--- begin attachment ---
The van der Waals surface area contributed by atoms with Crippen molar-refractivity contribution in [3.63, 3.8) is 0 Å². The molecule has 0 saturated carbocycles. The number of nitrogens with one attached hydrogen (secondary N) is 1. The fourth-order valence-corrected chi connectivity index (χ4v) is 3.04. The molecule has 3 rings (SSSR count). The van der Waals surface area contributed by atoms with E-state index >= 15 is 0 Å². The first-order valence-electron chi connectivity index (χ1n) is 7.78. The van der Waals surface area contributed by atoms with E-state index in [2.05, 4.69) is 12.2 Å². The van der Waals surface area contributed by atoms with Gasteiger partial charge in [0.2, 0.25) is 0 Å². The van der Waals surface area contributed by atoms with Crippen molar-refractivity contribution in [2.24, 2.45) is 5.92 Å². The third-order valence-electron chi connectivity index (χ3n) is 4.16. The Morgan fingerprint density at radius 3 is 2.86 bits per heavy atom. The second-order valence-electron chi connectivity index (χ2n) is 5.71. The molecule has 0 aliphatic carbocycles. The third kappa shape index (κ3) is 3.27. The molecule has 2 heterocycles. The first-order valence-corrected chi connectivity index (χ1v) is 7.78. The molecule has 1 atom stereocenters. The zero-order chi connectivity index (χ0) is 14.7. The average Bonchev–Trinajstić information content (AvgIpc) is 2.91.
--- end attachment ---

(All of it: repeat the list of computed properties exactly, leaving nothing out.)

The van der Waals surface area contributed by atoms with Crippen molar-refractivity contribution in [3.63, 3.8) is 0 Å². The molecule has 0 saturated carbocycles. The number of nitrogens with one attached hydrogen (secondary N) is 1. The fourth-order valence-corrected chi connectivity index (χ4v) is 3.04. The molecule has 3 rings (SSSR count). The van der Waals surface area contributed by atoms with E-state index >= 15 is 0 Å². The first-order valence-electron chi connectivity index (χ1n) is 7.78. The van der Waals surface area contributed by atoms with E-state index in [2.05, 4.69) is 12.2 Å². The van der Waals surface area contributed by atoms with Gasteiger partial charge in [0.2, 0.25) is 0 Å². The van der Waals surface area contributed by atoms with Crippen molar-refractivity contribution in [2.24, 2.45) is 5.92 Å². The third-order valence-electron chi connectivity index (χ3n) is 4.16. The Morgan fingerprint density at radius 3 is 2.86 bits per heavy atom. The second-order valence-electron chi connectivity index (χ2n) is 5.71. The molecule has 0 aliphatic carbocycles. The third kappa shape index (κ3) is 3.27. The molecule has 2 heterocycles. The first-order valence-corrected chi connectivity index (χ1v) is 7.78. The molecule has 1 atom stereocenters. The zero-order chi connectivity index (χ0) is 14.7. The average Bonchev–Trinajstić information content (AvgIpc) is 2.91.